CARD4/Nod1 mediates NF-|[kappa]|B and JNK activation by invasive Shigella flexneri

Unité des Virus Oncogènes, and Unité INSERM 389, Institut Pasteur, 28 rue du Dr Roux, Paris, Cédex 15, 75724 France.
EMBO Reports (Impact Factor: 9.06). 07/2001; 2(8):736-742. DOI: 10.1093/embo-reports/kve155
Source: PubMed


Epithelial cells are refractory to extracellular lipopolysaccharide (LPS), yet when presented inside the cell, it is capable of initiating an inflammatory response. Using invasive Shigella flexneri to deliver LPS into the cytosol, we examined how this factor, once intracellular, activates both NF-kappaB and c-Jun N-terminal kinase (JNK). Surprisingly, the mode of activation is distinct from that induced by toll-like receptors (TLRs), which mediate LPS responsiveness from the outside-in. Instead, our findings demonstrate that this response is mediated by a cytosolic, plant disease resistance-like protein called CARD4/Nod1. Biochemical studies reveal enhanced oligomerization of CARD4 upon S. flexneri infection, an event necessary for NF-kappaB induction. Dominant-negative versions of CARD4 block activation of NF-kappaB and JNK by S. flexneri as well as microinjected LPS. Finally, we showed that invasive S. flexneri triggers the formation of a transient complex involving CARD4, RICK and the IKK complex. This study demonstrates that in addition to the extracellular LPS sensing system mediated by TLRs, mammalian cells also possess a cytoplasmic means of LPS detection via a molecule that is related to plant disease-resistance proteins.

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Available from: Moshe Yaniv, Oct 05, 2015
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    • "We employed Shigella flexneri, an invasive Gram-negative enteropathogenic bacterium, as an infection model to study the complex host–pathogen interactions that shape the immune response of intestinal epithelial cells in response to bacterial infection . The host response to intracellular Shigella involves NOD1 signaling followed by activation of RIPK2, leading to the activation of NF-jB and the production and secretion of pro-inflammatory cytokines such as IL-8 (Girardin et al, 2001). However, Shigella has evolved a number of strategies to actively down-regulate the host cell immune response to ensure bacterial survival and propagation within the human intestinal epithelium. "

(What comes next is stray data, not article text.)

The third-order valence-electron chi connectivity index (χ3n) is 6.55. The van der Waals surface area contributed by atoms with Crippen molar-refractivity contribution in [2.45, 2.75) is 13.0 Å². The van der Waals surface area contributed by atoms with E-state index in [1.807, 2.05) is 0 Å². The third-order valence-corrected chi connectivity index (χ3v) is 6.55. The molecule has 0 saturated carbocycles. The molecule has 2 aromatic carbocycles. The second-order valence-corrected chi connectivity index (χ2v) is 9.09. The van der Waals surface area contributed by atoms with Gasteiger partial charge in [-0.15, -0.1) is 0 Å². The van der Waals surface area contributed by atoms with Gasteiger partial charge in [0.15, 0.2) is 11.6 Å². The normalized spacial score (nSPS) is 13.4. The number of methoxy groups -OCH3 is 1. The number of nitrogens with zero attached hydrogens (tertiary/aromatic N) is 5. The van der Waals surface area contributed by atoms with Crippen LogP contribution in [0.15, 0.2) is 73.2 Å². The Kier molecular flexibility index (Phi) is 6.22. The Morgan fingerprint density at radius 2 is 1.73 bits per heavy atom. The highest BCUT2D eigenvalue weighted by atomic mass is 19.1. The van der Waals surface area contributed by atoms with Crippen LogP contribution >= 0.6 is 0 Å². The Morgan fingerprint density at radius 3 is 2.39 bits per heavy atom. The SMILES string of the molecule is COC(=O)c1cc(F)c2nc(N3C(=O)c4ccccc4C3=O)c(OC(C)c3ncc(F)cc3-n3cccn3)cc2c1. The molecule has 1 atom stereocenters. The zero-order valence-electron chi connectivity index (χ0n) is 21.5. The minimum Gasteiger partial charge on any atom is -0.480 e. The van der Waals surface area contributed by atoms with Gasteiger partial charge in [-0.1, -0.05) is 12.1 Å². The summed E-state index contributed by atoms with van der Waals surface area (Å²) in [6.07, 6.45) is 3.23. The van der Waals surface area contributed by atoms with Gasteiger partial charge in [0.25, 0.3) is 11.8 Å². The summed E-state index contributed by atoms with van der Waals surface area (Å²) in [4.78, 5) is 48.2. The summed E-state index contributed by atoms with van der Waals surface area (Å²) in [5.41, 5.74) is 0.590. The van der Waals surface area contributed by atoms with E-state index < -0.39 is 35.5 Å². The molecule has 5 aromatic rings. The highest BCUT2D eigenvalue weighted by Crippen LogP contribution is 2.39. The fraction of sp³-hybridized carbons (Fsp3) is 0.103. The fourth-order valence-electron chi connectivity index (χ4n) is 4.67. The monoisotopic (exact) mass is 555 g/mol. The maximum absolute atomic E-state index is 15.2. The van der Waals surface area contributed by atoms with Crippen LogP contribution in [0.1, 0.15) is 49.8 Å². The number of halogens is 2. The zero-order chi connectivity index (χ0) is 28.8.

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    ABSTRACT: The X-linked inhibitor of apoptosis protein (XIAP) is a potent caspase inhibitor, best known for its anti-apoptotic function in cancer. During apoptosis, XIAP is antagonized by SMAC, which is released from the mitochondria upon caspase-mediated activation of BID. Recent studies suggest that XIAP is involved in immune signaling. Here, we explore XIAP as an important mediator of an immune response against the enteroinvasive bacterium Shigella flexneri, both in vitro and in vivo. Our data demonstrate for the first time that Shigella evades the XIAP-mediated immune response by inducing the BID-dependent release of SMAC from the mitochondria. Unlike apoptotic stimuli, Shigella activates the calpain-dependent cleavage of BID to trigger the release of SMAC, which antagonizes the inflammatory action of XIAP without inducing apoptosis. Our results demonstrate how the cellular death machinery can be subverted by an invasive pathogen to ensure bacterial colonization.
    The EMBO Journal 07/2014; 33(19). DOI:10.15252/embj.201387244 · 10.43 Impact Factor